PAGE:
Saturday, April 13, 2013

The north coast of Israel with my parents (Part 1)

The Baha'i Gardens are one of the most prominent sites in Haifa
This post is out of order again. This takes place about a week before the post about the cave, when only my parents were here and my siblings hadn't arrived yet.

Caroline and I were so excited to welcome my parents to Israel when they came to visit. We wanted to show them all around Haifa and the places we would go for our daily lives, and also to tour some other cities in the area with them.

My parents were not staying in Haifa, because they were able to stay at the apartment of our good friends in Caesarea, about 40 minutes south (thanks Snitzers!). Caroline and I got on the train to head down there to stay for the weekend. We had a nice Shabbat dinner with mostly delicious food. There was only one small problem.

My dad and I had been tasked with buying ice cream for dessert. We went to a small corner store, and many things were already covered up if they were not kosher for passover, because the holiday was starting in just a few days. No problem, we found the ice cream freezer and picked out a good flavor. But then at the last minute, I switched it to a different flavor without checking it carefully. When we went to open it after dinner, we found that it was non-dairy and kosher for passover. Terrible! My dad and I choked down a few bites to make it seem tolerable, but overall we didn't make much progress on it.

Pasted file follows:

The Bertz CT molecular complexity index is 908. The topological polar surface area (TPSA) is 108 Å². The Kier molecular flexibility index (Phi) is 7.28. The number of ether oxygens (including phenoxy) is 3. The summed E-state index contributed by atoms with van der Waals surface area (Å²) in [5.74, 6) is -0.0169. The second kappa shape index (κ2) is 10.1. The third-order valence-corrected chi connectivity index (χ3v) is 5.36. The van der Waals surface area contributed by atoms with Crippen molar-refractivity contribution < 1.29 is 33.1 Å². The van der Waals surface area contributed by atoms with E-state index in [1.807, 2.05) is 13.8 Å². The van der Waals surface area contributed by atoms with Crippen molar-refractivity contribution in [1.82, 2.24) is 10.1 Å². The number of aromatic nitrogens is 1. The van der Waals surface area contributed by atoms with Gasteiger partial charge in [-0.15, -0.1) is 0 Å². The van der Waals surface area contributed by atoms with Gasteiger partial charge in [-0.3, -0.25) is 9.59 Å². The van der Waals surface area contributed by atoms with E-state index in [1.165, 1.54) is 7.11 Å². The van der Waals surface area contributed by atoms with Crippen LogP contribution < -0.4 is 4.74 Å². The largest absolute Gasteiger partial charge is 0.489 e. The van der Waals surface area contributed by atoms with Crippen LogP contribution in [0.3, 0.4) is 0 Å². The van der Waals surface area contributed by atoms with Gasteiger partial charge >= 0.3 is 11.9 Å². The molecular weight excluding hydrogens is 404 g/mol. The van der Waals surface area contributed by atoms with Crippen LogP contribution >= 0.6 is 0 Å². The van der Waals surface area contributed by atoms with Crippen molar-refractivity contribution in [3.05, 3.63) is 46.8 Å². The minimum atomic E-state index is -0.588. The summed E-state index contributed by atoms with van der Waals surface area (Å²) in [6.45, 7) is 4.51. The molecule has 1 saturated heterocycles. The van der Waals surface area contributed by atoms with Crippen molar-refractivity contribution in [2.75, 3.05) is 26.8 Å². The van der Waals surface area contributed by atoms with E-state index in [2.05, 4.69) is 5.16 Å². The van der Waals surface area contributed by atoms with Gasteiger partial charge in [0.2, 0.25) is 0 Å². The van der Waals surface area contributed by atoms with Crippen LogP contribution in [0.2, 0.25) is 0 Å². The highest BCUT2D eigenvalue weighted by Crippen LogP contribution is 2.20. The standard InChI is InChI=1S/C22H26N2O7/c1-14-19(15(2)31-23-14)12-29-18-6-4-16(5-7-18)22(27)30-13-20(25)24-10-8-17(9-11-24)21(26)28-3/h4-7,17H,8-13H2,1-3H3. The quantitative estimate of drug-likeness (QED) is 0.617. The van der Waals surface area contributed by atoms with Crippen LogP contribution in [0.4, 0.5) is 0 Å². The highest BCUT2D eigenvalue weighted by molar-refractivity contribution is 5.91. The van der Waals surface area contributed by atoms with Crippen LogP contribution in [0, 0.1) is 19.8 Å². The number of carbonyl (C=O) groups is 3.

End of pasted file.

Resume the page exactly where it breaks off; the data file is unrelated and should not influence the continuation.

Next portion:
I don't know why this was there, but I guess there must have been some giant statue originally.
The next morning we went to the Caesarea national park, with ruins dating back to the start of the common era. Caesarea had been the major port town on the coast of the Roman province of Palestine, originally built in order to attract traders from the spice route to come through this port instead of Alexandria in Egypt. The ruins are pretty well preserved and displayed and you could really envision yourself back in Roman times. Honestly, I've also been reading and watching Game of Thrones lately, and being able to refer in my mind to that fantasy world actually helped me imagine how things would have worked in these Roman ruins.

This ancient theater has been somewhat restored, though a few rows of the original stone seats remain so you can see them. The view faces out onto the ocean; it's beautiful! They hold concerts here in the summer, so maybe we will go.
Here you can see the view. I always think the color of the Mediterranean is so beautiful.

I think this floor is original, or at least parts. Maybe the more broken tiles in the bottom of the photo...
The Romans sure knew how to relax!
There were GIANT waves crashing on the rocks. Here you can see the spray going up higher than the building!
Caroline climbed up into an old Roman aqueduct while my dad looked on. We heard that the aquaduct only dropped about 30m over the course of about 30km. Amazing engineering!
OK, I'm out of time for tonight but I want to share this with you, so this post is to be continued...!

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